With money comes power. Who loses money loses power. Saudi Arabia is bleeding money. The population surge is uncanny, and there are no jobs for all these young people. Perhaps the best they can do is be a US/Israel puppet in an attempt to ‘redo’ the map of the Middle East, but that has not been a very successful project off late -like the past 100 years-.

Then again, when you’re desperate you do desperate things. And when you’re a 32-year-old crown prince with more enemies than you can keep track of, you use what money is left to 1) keep up appearances, 2) steal what others have gathered, 3) buy weapons up the wazoo, and 4) go to war.

It all paints a very dark picture for the world. Russia won’t stand for attacks on Iran. And Iran won’t let attacks on Lebanon/Hezbollah go unanswered. All that is set to push up oil prices further, and all parties involved are just fine with that. Because they can buy more weapons with the additional profits.

I’ll leave you with Nassim Taleb’s comments on the situation. After all, Nassim’s from Lebanon, and knows that part of the world like the back of his hand:

 

 

 

Mar 162016
 
 March 16, 2016  Posted by at 9:53 am Finance Tagged with: , , , , , , ,  Comments Off on Debt Rattle March 16 2016


William Henry Jackson Camp wagon on a Texas roundup 1901

Chinese PM Li Keqiang Says It Is ‘Impossible’ to Miss Economic Targets (WSJ)
Chinese Buying In US Rekindles Memories Of Japan’s 1980s Merger Mania (Forbes)
China Mixes Cash, Coercion to Ease Labor Unrest (WSJ)
China To Target Shadow Lending For Housing Down-Payments (BBG)
Asia Hedge Funds Had Worst-Ever Start to Year (BBG)
Retirement Is Impossible With Negative Rates (Mauldin)
JP Morgan Brings Back Mortgage-Backed Securities (WSJ)
Despair Fatigue (Graeber)
Disaster Capitalists Fan Flames Of War In Syria (II)
EU Approves Refugee Support Mechanism For Greece (Kath.)
FYROM Accuses Greece Over the “Exodus” of Refugees (PP)
FYROM Dumps Refugees Back In Greece As EU-Turkey Deal Falters (Reuters)
Refugees On Lesbos Offered Sanctuary Thanks To Brit Couple (Mirror)
UNHCR To Ask World To Take In 400,000 Syrian Refugees (A.)

Not a smart thing to say.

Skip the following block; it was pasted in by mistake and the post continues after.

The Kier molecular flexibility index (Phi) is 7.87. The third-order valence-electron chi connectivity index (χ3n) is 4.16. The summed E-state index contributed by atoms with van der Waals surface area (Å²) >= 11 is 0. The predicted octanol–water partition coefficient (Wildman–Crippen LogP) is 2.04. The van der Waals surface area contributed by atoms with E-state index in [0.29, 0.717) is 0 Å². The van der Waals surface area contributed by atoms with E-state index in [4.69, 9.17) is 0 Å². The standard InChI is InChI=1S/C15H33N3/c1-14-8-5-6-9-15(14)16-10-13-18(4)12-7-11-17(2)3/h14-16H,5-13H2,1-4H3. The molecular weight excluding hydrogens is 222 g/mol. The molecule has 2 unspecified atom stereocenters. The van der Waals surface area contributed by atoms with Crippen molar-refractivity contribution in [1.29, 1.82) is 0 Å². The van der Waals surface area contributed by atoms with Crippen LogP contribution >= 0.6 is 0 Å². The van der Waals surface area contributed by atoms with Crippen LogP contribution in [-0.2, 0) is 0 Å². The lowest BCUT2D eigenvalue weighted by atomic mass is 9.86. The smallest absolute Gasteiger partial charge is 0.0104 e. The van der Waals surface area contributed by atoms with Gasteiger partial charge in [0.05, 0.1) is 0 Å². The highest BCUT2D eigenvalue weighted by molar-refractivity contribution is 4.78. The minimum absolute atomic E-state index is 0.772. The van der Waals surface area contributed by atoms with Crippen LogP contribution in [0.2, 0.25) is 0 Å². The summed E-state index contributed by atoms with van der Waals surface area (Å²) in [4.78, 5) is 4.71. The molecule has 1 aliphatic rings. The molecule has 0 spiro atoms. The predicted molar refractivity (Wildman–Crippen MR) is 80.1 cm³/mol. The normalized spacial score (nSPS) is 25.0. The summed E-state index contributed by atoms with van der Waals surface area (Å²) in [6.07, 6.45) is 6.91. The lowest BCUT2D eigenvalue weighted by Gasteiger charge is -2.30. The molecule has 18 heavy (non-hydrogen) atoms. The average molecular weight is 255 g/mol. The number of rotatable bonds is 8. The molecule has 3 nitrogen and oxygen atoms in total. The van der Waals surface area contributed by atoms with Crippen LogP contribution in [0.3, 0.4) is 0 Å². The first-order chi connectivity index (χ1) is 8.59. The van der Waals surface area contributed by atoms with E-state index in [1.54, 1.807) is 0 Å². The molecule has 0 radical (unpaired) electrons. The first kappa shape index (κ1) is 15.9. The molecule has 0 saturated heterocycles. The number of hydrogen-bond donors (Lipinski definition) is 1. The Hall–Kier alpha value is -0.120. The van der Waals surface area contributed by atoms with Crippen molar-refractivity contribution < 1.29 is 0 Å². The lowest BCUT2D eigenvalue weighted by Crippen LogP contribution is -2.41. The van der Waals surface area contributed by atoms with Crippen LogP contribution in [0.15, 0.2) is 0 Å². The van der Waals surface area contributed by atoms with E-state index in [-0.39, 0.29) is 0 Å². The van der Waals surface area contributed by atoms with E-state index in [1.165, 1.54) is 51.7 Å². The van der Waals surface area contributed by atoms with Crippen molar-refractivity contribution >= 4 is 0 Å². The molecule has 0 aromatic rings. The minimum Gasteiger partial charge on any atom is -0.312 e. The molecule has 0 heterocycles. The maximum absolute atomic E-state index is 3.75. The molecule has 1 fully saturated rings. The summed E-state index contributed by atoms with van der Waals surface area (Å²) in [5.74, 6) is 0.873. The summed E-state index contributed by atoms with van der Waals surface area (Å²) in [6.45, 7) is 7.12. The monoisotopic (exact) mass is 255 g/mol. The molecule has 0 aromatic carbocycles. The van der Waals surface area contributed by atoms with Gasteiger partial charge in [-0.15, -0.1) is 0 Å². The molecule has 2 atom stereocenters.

Chinese PM Li Keqiang Says It Is ‘Impossible’ to Miss Economic Targets (WSJ)

Chinese Premier Li Keqiang said it would be “impossible” for China to fall short in meeting its relatively high economic-growth targets even as it pushes ahead with structural reforms. Speaking to reporters at the conclusion of China’s annual legislative session, Mr. Li said China won’t suffer a “hard landing,” or sharp downturn, and can achieve growth and reform simultaneously. “Reform and development aren’t contradictory,” he said. “We should be able to stimulate market vitality and support economic development via structural reforms.” At the opening of the National People’s Congress earlier this month, China set growth targets of 6.5% to 7% for this year and an average benchmark of at least 6.5% from now until 2020.

Economists say this relatively high growth target at a time when the economy is losing momentum suggests China is favoring growth over structural reform, which could prevent massive job losses and social instability but set back the shift of China’s economy from investment and manufacturing to consumption and services. The real test will be in whether tough restructuring steps are implemented, Commerzbank economist Zhou Hao said in a report following Mr. Li’s comments. “China needs to proceed with the deleveraging more decisively, and should prevent the leverage ratio from soaring again,” he wrote. “At the end of the day, policy execution is crucial to restore the market confidence.”

Mr. Li said capital-adequacy ratios at China’s financial institutions are sound, bad loans are well covered by reserves and the nation is making progress in cutting corporate debt using debt-for-equity swaps. Mr. Li signaled that China will do what it takes to maintain its growth targets and that it has a “good reserve” of policy instruments in the event that growth falls outside an acceptable range, He said China will employ “innovative measures” to ensure steady economic progress.